As promised, we are going to provide a more in-depth view of the education legislation that resulted from the 88th General Assembly 2011 session. Today, we are going to talk about school-related bills that specifically affect how time is spent, or that allow for a little extra time.
Extended School Year Legislation
First of all, you may remember that, at the OEP conference in November 2010, Richard Abernathy floated the idea of extending the school year. A bill was actually introduced this session by Senator David Johnson to allow additional funding for certain high-need schools to do just that. The bill didn’t go anywhere this time around, but the OEP research staff did provide some evidence in support of Senator Johnson’s bill. While the bill itself did not go anywhere, the concept of extended learning time made a little step forward with a bill sponsored by Senator Johnny Key and Representative Eddie Cheatham to study the advantages and disadvantages of an extended school year.
A few other time-centered laws include:
HB 1224, sponsored by Representative Stewart, allows for an extension of the law concerning common spring break for public schools. This one was signed into law as Act Number 46. It looks like universities, colleges, and public schools students and families will continue to have a common spring break.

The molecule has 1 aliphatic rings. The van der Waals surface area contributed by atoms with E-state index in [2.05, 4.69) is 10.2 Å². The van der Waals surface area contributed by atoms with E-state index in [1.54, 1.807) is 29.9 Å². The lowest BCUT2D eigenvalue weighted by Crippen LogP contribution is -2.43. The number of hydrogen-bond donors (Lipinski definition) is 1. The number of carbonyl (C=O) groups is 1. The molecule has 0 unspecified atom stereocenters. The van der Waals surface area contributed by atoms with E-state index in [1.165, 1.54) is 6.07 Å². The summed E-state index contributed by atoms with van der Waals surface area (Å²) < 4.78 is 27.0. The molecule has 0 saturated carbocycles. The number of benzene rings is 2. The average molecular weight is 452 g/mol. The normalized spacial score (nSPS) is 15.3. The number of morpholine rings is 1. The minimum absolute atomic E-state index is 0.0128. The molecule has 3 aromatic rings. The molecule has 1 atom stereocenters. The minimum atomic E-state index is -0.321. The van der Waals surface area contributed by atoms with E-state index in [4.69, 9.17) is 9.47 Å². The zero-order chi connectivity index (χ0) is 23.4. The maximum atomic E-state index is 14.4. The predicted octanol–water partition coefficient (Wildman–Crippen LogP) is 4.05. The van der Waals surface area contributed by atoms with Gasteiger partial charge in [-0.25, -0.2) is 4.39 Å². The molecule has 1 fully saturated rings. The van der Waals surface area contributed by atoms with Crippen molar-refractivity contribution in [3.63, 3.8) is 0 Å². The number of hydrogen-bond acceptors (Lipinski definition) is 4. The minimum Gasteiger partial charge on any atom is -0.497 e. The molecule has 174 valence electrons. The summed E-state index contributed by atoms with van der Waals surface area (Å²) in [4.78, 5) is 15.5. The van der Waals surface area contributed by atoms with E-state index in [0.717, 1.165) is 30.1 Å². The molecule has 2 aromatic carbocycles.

HB 1099, now Act 65, sponsored by Representative Homer Lenderman, gives public schools a little more flexibility in start dates. This is especially beneficial for schools (such as those in the northern part of the state) that typically use their spring break making up for missed snow days. By starting a little earlier, these schools can build a little extra padding in their school year on the front end, before testing in April, instead of on spring break or in the summer.
Schools won’t bear all the responsibility for ensuring kids spend more time there. Representative McLean sponsored HB 1995 that will be a first step in addressing excessive absences. First of all, it requires schools to track school absences more effectively by identifying which type of absences are actually excusable, and ensuring that there will be consequences for students with excessive absences. The act requires school districts to develop strategies for promoting maximum student attendance as part of a 6-year education plan. It even gives schools authorization to use alternative classrooms instead of school suspension and send students with excessive absences and their parents to a conference with a community truancy board. If a student exceeds the number of allowable absences, and has not made special arrangements with the district administration, the district must notify the prosecuting authority and community truancy board, if one has been created. The parent or guardian is subject to a civil penalty through a FINS (Family in need of services) action that does not exceed $500.00 plus the cost of courts and any reasonable fees assessed by the court.